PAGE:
* Static stretches: Stretching helps to lengthen muscles, reduce muscle soreness and joint stiffness. Hold each stretch for 20 to 30 seconds and repeat each one 2 to 3 times.
Never bounce when stretching. Aim to stretch the muscle to the point of tightness. Stretches should not cause discomfort or pain.
* Cool down: All your runs should start with a warm-up and finish with a cool-down.
Aim to finish your run with a five-minute jog or brisk walk to help return your heart rate to normal, reduce the temperature of your muscles and help reduce stiffness and soreness.
* Foam roller: Get your hands on a foam roller – possibly the best investment for any budding runner. Foam rollers stretch muscles, improve circulation, break down scar tissue and soft tissue adhesions.
Five minutes of your own DIY sports massage will put you on the road to recovery following a heavy session.
* Hit the shower: Have a warm shower or bath straight after your run and change into a fresh set of clothes.
* Sleep: Possibly the most important factor that manages health and fitness, as hormones released when we sleep influence cell growth, repair and immune function.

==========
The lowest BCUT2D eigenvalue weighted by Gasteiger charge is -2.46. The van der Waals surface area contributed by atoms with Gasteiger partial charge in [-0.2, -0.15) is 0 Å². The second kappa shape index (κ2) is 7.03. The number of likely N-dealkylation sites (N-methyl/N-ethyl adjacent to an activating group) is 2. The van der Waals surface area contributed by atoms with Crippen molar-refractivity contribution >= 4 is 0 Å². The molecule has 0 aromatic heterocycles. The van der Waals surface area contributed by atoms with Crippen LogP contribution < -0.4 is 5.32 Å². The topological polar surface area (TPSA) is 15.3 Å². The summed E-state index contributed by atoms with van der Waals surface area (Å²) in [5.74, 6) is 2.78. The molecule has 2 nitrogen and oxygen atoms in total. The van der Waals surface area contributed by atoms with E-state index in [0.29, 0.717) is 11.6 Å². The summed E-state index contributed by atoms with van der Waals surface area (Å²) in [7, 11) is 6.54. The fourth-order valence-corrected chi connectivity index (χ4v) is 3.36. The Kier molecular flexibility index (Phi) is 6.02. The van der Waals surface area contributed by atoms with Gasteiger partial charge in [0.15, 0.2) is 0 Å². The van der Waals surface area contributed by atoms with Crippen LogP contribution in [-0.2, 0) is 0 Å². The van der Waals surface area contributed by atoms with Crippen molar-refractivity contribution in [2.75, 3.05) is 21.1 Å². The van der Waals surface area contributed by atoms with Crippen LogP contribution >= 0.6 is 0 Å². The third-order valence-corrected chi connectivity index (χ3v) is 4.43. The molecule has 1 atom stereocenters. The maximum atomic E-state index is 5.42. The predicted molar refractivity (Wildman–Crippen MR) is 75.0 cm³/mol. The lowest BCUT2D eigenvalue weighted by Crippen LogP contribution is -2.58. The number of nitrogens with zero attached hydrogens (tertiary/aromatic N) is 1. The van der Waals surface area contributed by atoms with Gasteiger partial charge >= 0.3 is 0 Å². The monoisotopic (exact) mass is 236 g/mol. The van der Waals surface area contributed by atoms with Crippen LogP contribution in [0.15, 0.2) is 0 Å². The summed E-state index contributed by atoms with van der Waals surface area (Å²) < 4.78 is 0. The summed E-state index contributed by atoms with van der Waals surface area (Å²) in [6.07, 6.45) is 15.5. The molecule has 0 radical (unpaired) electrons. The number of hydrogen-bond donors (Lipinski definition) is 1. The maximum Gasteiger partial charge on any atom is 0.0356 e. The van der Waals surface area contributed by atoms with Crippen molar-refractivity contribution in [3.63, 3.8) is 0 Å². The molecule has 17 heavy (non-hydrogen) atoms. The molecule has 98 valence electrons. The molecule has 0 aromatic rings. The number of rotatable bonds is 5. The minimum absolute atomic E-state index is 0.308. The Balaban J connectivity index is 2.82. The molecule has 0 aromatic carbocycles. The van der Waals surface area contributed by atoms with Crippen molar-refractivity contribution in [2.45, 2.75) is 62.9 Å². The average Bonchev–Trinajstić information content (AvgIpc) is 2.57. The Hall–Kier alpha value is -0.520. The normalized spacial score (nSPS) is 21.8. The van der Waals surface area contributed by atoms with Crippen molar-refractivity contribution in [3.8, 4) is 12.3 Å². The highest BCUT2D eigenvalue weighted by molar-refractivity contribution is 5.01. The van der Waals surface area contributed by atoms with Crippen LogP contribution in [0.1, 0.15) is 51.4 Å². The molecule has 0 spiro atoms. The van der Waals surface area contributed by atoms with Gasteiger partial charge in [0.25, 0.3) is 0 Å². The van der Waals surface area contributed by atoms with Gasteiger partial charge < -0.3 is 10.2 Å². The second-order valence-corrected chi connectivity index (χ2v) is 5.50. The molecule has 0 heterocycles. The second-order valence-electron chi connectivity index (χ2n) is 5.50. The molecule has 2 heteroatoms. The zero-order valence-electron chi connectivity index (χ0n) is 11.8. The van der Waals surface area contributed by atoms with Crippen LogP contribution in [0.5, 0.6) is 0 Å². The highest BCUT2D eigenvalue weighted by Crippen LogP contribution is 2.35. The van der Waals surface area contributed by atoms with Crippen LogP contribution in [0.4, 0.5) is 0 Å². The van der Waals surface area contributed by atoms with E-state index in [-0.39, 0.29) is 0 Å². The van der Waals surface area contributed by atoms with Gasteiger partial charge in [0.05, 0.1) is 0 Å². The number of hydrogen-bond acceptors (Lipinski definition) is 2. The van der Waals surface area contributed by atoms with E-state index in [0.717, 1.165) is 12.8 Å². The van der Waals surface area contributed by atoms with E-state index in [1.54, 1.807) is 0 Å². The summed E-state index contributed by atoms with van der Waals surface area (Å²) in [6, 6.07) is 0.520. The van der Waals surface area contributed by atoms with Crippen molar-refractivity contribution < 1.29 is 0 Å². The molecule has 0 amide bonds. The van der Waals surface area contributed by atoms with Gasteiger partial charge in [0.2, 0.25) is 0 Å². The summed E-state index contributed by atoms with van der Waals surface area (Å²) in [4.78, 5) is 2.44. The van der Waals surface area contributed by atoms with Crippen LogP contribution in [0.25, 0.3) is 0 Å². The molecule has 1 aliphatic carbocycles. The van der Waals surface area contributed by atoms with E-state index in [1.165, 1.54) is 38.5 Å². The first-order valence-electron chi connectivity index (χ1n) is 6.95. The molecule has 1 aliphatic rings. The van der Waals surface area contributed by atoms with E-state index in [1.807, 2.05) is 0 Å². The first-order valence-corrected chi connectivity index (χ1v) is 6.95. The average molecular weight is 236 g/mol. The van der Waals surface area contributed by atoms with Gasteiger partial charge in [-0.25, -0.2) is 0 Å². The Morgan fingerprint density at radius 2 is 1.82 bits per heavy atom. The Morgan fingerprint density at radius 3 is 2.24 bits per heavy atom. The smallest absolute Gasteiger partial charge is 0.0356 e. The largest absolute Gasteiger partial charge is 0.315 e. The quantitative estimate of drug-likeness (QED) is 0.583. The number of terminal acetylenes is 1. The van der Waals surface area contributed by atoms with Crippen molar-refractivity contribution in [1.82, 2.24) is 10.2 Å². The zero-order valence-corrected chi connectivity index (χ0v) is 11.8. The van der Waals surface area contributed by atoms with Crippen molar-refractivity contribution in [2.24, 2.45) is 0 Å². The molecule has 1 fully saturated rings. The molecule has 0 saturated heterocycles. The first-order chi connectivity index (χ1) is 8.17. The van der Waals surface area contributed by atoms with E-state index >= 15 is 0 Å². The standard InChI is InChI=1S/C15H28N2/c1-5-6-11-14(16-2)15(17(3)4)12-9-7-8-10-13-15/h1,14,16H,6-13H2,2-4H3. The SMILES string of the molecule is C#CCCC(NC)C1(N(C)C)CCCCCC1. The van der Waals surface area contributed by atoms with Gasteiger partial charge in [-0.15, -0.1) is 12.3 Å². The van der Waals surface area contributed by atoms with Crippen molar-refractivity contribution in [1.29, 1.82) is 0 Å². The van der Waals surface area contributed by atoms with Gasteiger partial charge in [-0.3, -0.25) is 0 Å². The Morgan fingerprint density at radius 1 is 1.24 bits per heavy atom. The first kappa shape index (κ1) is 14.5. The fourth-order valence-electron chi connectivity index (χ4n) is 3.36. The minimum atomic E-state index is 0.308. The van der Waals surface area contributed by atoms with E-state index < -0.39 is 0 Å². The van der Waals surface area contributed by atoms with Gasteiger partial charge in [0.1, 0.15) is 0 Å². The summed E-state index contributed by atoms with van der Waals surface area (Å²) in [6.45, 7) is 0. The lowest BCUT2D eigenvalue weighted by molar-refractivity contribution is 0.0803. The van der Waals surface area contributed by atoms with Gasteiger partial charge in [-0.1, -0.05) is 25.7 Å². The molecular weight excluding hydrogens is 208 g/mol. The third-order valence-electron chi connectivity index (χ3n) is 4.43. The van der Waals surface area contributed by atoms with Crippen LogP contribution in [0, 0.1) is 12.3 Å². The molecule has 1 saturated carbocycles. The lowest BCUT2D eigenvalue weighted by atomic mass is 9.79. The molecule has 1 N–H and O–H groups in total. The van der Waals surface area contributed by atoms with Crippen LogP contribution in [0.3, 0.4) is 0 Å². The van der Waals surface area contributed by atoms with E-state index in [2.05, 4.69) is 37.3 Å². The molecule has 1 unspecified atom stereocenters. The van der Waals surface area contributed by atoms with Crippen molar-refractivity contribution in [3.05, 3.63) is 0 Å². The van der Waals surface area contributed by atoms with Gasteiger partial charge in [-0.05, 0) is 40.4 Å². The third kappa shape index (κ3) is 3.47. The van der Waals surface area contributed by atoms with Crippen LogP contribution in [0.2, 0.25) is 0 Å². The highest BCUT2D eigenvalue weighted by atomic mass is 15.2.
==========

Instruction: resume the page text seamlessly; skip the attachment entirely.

* PRICE: If you sustain a minor soft tissue injury follow the PRICE protocol – Protect, Rest, Ice, Compress and Elevate. For more serious injuries, contact your local chartered physiotherapist.
* Rehydrate and refuel: Replace the fluid lost by taking on water or an isotonic drink and refuel your body with a carbohydrate/protein snack within 30 minutes of exercise.
If you cannot stomach solid food straight after a run, try some chocolate milk.
> Louise Mulhare
Louise Mulhare is a chartered physiotherapist in private practice. The ISCP is an official supporter of the 2014 Flora Women's Mini Marathon. To find a chartered physiotherapist near you, visit www.findaphysio.ie For further information, contact the Irish Society of Chartered Physiotherapists on 01-4022148 or email firstname.lastname@example.org